Review: Before Omar-S became a global cult hero amongst the underground house and techno community, there was Oasis - a collaborative project with fellow Detroit producer Shadow Ray that spawned two full-length albums of deep, stripped-back Motor City grooves. This timely reissue offers an expanded version of their 2004 debut set, Oasis Collaborating. Given that it was Alex "Omar" Smith's first attempt at an album it's pretty impressive, offering a hypnotic, otherworldly mix of cuts that icily flits between stone-cold drum tracks, droning ambience, mildly aloof club workouts and glistening, space age techno. This edition also includes three previously unreleased cuts, including two 2011 remakes that bring the originals bang up to date.
Vatican Shadow - "Church Of All Images" (Regis version)
Fiedel - "Andreas" (bonus beats)
Cub - "Cu2" (Ust Funk mix)
Mary Velo - "Detune"
Jpls - "Basis"
Rrose - "Wedge"
O - "Syvays"
Rrose - "Wedge"
Function - "Modifier"
Carl Craig - "Darkness"
Markus Suckut - "Hunt"
Samuel Kerridge - "Waiting For Love" (part 1)
Untold - "Motion The Dance"
Surgeon - "As You Breathe Here Now"
Mark Ernestus - "Mark Ernestus meets BBC"
Plastikman - "Plasticine"
Trevino - "Uptight"
Vcmg - "Spock" (Regis remix)
Planetary Assault System - "Flat Tire"
Factory Floor - "16-2-16-9-20-1-14-9-7"
James Ruskin - "Into A Circle"
SS/S - "Sicario De Dios: Siglo 2"
Laurent Garnier - "At Night"
Function - "Voiceprint" (reprise)
Review: Despite the nebulous Sandwell District label ceasing operations at the end of 2011, the name has lived on as a performance based entity with Female and Silent Servant leaving it to be fronted by Karl 'Regis' O'Connor and Sumner. Thus the latter two step forth to man the figurative decks for this stunning induction into the Fabric mix series. Productions from the pair feature heavily, with several tracks from Function's recent Incubation brushing up alongside several of Regis' recent remixes for Blackest Ever Black and VCMG, while Sandwell alumni Silent Servant and Rrose also feature in the form of "A Path Eternal" and "Wedge" respectively. There are also a few surprises in the form of Untold's "Motion The Dance" and Factory Floor's "16-2-16-9-20-1-14-9-7?, which are joined by experimental fare from Boyd Rice and Samuel Kerridge. A must for fans of Sandwell District.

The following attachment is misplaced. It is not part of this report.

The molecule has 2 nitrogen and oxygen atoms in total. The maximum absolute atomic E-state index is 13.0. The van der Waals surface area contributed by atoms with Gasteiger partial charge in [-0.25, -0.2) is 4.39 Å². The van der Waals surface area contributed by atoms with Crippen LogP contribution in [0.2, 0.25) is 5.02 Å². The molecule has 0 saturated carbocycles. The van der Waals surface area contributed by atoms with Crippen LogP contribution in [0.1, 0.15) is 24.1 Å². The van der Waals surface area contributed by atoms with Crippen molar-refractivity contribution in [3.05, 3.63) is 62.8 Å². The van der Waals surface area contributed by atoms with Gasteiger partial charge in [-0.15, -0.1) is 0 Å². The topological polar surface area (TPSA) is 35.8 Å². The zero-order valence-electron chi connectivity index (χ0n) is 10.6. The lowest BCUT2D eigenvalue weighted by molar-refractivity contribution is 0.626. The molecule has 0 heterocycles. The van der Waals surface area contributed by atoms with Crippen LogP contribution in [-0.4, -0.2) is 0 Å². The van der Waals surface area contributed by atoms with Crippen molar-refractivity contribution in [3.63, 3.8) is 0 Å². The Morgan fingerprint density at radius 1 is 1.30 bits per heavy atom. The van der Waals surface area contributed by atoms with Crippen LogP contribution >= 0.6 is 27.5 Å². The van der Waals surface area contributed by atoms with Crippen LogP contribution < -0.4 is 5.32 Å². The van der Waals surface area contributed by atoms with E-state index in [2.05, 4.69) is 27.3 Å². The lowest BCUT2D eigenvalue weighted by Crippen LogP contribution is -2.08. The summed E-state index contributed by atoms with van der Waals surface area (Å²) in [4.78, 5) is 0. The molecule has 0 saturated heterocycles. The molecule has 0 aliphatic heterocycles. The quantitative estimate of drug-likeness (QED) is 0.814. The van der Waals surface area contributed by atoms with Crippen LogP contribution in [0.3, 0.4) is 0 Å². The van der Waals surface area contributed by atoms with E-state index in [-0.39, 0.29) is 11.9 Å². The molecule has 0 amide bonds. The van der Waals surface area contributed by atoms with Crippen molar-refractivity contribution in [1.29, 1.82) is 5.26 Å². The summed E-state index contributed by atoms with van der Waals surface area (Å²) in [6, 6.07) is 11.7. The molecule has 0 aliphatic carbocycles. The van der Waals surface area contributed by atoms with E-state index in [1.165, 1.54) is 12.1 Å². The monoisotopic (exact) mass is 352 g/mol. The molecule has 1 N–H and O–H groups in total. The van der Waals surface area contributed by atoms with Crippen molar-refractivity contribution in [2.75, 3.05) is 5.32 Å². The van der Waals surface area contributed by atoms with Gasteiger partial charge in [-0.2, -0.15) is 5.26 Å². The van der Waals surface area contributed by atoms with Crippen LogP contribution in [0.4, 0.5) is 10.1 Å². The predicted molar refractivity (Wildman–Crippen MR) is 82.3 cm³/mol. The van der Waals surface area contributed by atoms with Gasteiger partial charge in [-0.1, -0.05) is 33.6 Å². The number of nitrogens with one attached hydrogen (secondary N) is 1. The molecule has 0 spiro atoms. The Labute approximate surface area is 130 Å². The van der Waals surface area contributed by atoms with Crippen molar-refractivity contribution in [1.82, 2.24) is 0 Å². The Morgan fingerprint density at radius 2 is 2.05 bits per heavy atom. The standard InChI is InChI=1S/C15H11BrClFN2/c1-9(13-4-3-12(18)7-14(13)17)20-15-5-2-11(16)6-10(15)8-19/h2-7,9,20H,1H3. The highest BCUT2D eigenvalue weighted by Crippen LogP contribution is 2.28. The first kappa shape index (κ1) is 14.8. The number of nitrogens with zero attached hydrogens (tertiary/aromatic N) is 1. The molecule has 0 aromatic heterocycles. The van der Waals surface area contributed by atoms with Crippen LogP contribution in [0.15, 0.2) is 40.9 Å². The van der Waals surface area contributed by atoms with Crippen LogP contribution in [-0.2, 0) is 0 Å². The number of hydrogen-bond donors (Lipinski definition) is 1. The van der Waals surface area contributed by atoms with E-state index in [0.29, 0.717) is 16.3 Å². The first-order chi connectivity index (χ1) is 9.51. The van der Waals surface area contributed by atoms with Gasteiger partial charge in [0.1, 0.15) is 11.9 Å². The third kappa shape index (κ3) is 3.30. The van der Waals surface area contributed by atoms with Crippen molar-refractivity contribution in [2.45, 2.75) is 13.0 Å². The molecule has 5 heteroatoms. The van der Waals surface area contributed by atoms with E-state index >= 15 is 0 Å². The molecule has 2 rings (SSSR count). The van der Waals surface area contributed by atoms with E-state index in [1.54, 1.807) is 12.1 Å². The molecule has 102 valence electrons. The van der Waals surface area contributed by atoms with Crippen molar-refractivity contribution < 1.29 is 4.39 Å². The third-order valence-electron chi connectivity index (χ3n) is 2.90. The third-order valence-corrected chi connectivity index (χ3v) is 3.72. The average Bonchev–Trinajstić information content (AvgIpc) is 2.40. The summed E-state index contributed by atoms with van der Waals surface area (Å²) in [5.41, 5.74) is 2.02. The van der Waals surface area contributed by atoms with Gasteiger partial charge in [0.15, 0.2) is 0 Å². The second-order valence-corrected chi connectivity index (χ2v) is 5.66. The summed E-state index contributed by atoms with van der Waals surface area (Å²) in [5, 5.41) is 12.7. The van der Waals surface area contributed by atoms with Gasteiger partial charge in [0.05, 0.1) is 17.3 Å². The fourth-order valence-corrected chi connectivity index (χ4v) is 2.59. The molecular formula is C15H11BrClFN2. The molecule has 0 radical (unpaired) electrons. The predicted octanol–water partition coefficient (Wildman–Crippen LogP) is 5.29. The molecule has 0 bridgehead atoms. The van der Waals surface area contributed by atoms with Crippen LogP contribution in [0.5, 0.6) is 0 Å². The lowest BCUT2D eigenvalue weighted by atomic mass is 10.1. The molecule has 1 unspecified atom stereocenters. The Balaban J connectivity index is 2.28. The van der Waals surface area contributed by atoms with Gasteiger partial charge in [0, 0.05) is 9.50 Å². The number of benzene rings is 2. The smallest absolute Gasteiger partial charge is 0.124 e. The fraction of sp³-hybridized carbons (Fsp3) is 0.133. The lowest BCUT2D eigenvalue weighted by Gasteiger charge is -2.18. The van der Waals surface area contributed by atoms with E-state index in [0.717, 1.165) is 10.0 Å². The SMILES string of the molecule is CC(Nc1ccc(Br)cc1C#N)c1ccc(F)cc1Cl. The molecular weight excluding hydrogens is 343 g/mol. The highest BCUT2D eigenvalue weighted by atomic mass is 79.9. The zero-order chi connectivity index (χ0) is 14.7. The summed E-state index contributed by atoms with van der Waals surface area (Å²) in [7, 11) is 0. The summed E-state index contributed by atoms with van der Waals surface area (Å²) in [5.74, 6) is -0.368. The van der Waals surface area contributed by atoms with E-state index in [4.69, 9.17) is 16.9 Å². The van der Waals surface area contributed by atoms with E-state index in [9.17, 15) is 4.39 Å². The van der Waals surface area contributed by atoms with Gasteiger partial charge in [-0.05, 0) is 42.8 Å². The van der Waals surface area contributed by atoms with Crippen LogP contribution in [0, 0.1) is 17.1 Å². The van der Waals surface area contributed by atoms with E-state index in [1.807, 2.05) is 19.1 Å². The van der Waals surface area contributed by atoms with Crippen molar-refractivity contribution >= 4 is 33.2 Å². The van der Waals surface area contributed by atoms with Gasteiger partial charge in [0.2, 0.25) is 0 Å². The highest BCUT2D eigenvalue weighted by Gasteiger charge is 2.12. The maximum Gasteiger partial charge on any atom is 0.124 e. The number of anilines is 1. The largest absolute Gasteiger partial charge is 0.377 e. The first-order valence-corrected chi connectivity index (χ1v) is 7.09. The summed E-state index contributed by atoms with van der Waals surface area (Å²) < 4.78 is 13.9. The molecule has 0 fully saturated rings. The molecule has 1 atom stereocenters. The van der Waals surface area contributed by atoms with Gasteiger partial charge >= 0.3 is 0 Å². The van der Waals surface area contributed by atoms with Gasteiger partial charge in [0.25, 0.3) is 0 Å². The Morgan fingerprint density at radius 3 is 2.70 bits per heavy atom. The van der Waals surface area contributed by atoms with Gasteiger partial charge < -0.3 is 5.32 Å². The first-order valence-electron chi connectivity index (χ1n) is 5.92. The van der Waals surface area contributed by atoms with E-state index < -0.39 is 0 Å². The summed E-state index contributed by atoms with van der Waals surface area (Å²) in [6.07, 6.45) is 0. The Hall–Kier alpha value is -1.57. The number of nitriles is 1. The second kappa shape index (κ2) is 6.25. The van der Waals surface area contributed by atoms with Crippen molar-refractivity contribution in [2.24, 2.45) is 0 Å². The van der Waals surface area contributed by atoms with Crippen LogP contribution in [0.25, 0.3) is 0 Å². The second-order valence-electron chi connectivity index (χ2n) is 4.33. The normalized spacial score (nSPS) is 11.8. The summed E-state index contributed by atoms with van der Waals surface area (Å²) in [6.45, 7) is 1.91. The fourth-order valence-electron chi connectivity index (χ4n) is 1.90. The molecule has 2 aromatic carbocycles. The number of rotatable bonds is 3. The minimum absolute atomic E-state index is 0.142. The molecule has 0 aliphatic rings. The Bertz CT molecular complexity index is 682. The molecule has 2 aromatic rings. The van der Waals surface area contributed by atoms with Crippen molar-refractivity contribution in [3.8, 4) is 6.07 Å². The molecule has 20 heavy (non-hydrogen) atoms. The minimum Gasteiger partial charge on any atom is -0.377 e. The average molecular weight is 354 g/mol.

Review: As you're probably by now aware, the latest Special Request album, "Bedroom Tapes", includes some of the earliest music recorded by Paul Woolford in his Leeds home during the mid-to-late 1990s. The tracks were recovered from cassettes the producer rediscovered during a recent house move. There's much to enjoy throughout, from the deep and melodious electro brilliance of opener "Panaflex Sunrise" and the IDM-influenced ambient techno sweetness of "Thermatropic", to the fizzing, stargazing brilliance of "Entropy" and the high-octane, sub-heavy dreaminess of "Double Rainbow", which like a lot of the album draws influence from the likes of B12, Autechre and Boards of Canada. Arguably best of all, though, is the epic techno workout "Xenospin", a slowly rising chunk of rushing Yorkshire futurism.
Review: Under the Special Request alias, Paul Woolford has released some stellar music this year. Astonishingly, "Offworld" is his third album of 2019; it could well be the best, too. It explores different sonic territory too, drawing heavily on electro, futurist Detroit techno, Boards of Canada style IDM and the slick 1980s productions of Jam and Lewis. The result is a stunningly beautiful, spacey and far-sighted set that contains some of Woolford's most emotion-rich work to date - and that's saying something. It also finishes in stunning style with an impeccable remix/re-make of the Grid's "Floatation" that sounds like the best early 90s Orb remix you've never heard.